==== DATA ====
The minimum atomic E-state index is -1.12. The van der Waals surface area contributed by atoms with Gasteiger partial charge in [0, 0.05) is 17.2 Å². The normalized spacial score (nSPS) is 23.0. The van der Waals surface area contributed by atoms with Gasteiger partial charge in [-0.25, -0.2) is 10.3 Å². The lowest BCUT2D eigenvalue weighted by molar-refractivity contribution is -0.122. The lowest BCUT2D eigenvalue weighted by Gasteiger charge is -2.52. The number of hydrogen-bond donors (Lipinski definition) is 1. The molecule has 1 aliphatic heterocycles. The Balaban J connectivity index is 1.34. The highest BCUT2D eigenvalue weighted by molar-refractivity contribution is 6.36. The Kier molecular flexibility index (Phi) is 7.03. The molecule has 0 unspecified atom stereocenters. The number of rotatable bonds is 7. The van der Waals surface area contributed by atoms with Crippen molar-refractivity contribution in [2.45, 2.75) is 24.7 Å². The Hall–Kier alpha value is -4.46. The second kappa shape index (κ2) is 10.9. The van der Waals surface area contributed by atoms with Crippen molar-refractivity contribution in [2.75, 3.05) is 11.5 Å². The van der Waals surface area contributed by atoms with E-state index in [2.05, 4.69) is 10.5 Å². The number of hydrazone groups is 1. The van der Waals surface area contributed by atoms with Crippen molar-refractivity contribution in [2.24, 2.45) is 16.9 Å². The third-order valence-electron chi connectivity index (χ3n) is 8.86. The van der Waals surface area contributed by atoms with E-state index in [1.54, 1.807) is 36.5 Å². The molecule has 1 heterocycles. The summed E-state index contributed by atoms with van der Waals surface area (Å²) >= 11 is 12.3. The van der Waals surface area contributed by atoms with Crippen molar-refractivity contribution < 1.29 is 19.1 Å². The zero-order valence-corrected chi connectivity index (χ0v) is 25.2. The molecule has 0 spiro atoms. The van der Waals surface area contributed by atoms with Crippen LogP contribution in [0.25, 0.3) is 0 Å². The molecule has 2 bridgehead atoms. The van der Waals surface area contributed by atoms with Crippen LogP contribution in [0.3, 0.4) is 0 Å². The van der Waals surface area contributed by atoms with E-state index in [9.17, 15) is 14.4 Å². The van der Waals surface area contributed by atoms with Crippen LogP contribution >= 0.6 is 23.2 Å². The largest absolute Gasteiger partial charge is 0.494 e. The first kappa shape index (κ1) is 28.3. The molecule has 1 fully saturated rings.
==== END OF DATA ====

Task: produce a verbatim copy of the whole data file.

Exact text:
The minimum atomic E-state index is -1.12. The van der Waals surface area contributed by atoms with Gasteiger partial charge in [0, 0.05) is 17.2 Å². The normalized spacial score (nSPS) is 23.0. The van der Waals surface area contributed by atoms with Gasteiger partial charge in [-0.25, -0.2) is 10.3 Å². The lowest BCUT2D eigenvalue weighted by molar-refractivity contribution is -0.122. The lowest BCUT2D eigenvalue weighted by Gasteiger charge is -2.52. The number of hydrogen-bond donors (Lipinski definition) is 1. The molecule has 1 aliphatic heterocycles. The Balaban J connectivity index is 1.34. The highest BCUT2D eigenvalue weighted by molar-refractivity contribution is 6.36. The Kier molecular flexibility index (Phi) is 7.03. The molecule has 0 unspecified atom stereocenters. The number of rotatable bonds is 7. The van der Waals surface area contributed by atoms with Crippen molar-refractivity contribution in [2.45, 2.75) is 24.7 Å². The Hall–Kier alpha value is -4.46. The second kappa shape index (κ2) is 10.9. The van der Waals surface area contributed by atoms with Crippen molar-refractivity contribution in [2.75, 3.05) is 11.5 Å². The van der Waals surface area contributed by atoms with E-state index in [2.05, 4.69) is 10.5 Å². The number of hydrazone groups is 1. The van der Waals surface area contributed by atoms with Crippen molar-refractivity contribution in [2.24, 2.45) is 16.9 Å². The third-order valence-electron chi connectivity index (χ3n) is 8.86. The van der Waals surface area contributed by atoms with E-state index in [1.54, 1.807) is 36.5 Å². The molecule has 1 heterocycles. The summed E-state index contributed by atoms with van der Waals surface area (Å²) >= 11 is 12.3. The van der Waals surface area contributed by atoms with Crippen molar-refractivity contribution < 1.29 is 19.1 Å². The zero-order valence-corrected chi connectivity index (χ0v) is 25.2. The molecule has 0 spiro atoms. The van der Waals surface area contributed by atoms with Crippen LogP contribution in [0.25, 0.3) is 0 Å². The molecule has 2 bridgehead atoms. The van der Waals surface area contributed by atoms with Crippen LogP contribution in [0.3, 0.4) is 0 Å². The van der Waals surface area contributed by atoms with E-state index in [9.17, 15) is 14.4 Å². The van der Waals surface area contributed by atoms with Crippen LogP contribution >= 0.6 is 23.2 Å². The largest absolute Gasteiger partial charge is 0.494 e. The first kappa shape index (κ1) is 28.3. The molecule has 1 fully saturated rings.